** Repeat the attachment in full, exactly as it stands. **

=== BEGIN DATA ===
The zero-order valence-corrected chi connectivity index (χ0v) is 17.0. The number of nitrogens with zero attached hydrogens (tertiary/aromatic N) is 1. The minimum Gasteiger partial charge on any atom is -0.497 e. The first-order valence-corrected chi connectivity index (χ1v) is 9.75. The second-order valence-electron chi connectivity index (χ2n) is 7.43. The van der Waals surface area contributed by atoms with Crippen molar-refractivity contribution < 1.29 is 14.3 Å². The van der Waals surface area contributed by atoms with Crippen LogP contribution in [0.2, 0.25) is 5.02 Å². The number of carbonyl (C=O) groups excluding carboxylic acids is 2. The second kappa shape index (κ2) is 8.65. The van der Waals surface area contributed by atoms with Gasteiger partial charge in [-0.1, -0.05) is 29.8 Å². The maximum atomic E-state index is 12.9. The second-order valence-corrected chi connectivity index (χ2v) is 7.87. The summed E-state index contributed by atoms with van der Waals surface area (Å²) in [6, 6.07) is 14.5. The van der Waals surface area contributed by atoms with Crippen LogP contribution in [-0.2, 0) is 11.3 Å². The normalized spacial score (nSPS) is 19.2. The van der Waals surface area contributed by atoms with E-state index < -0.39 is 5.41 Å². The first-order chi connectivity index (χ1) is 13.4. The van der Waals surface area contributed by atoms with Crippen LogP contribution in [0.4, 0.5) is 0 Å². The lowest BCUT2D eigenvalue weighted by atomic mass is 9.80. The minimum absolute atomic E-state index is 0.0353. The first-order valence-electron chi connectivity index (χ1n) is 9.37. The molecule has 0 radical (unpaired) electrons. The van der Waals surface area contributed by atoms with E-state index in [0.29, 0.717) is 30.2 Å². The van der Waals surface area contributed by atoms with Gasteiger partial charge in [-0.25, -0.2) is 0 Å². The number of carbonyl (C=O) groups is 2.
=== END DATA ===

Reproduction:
The zero-order valence-corrected chi connectivity index (χ0v) is 17.0. The number of nitrogens with zero attached hydrogens (tertiary/aromatic N) is 1. The minimum Gasteiger partial charge on any atom is -0.497 e. The first-order valence-corrected chi connectivity index (χ1v) is 9.75. The second-order valence-electron chi connectivity index (χ2n) is 7.43. The van der Waals surface area contributed by atoms with Crippen molar-refractivity contribution < 1.29 is 14.3 Å². The van der Waals surface area contributed by atoms with Crippen LogP contribution in [0.2, 0.25) is 5.02 Å². The number of carbonyl (C=O) groups excluding carboxylic acids is 2. The second kappa shape index (κ2) is 8.65. The van der Waals surface area contributed by atoms with Gasteiger partial charge in [-0.1, -0.05) is 29.8 Å². The maximum atomic E-state index is 12.9. The second-order valence-corrected chi connectivity index (χ2v) is 7.87. The summed E-state index contributed by atoms with van der Waals surface area (Å²) in [6, 6.07) is 14.5. The van der Waals surface area contributed by atoms with Crippen LogP contribution in [-0.2, 0) is 11.3 Å². The normalized spacial score (nSPS) is 19.2. The van der Waals surface area contributed by atoms with E-state index < -0.39 is 5.41 Å². The first-order chi connectivity index (χ1) is 13.4. The van der Waals surface area contributed by atoms with Crippen LogP contribution in [0.4, 0.5) is 0 Å². The lowest BCUT2D eigenvalue weighted by atomic mass is 9.80. The minimum absolute atomic E-state index is 0.0353. The first-order valence-electron chi connectivity index (χ1n) is 9.37. The molecule has 0 radical (unpaired) electrons. The van der Waals surface area contributed by atoms with E-state index in [0.29, 0.717) is 30.2 Å². The van der Waals surface area contributed by atoms with Gasteiger partial charge in [-0.25, -0.2) is 0 Å². The number of carbonyl (C=O) groups is 2.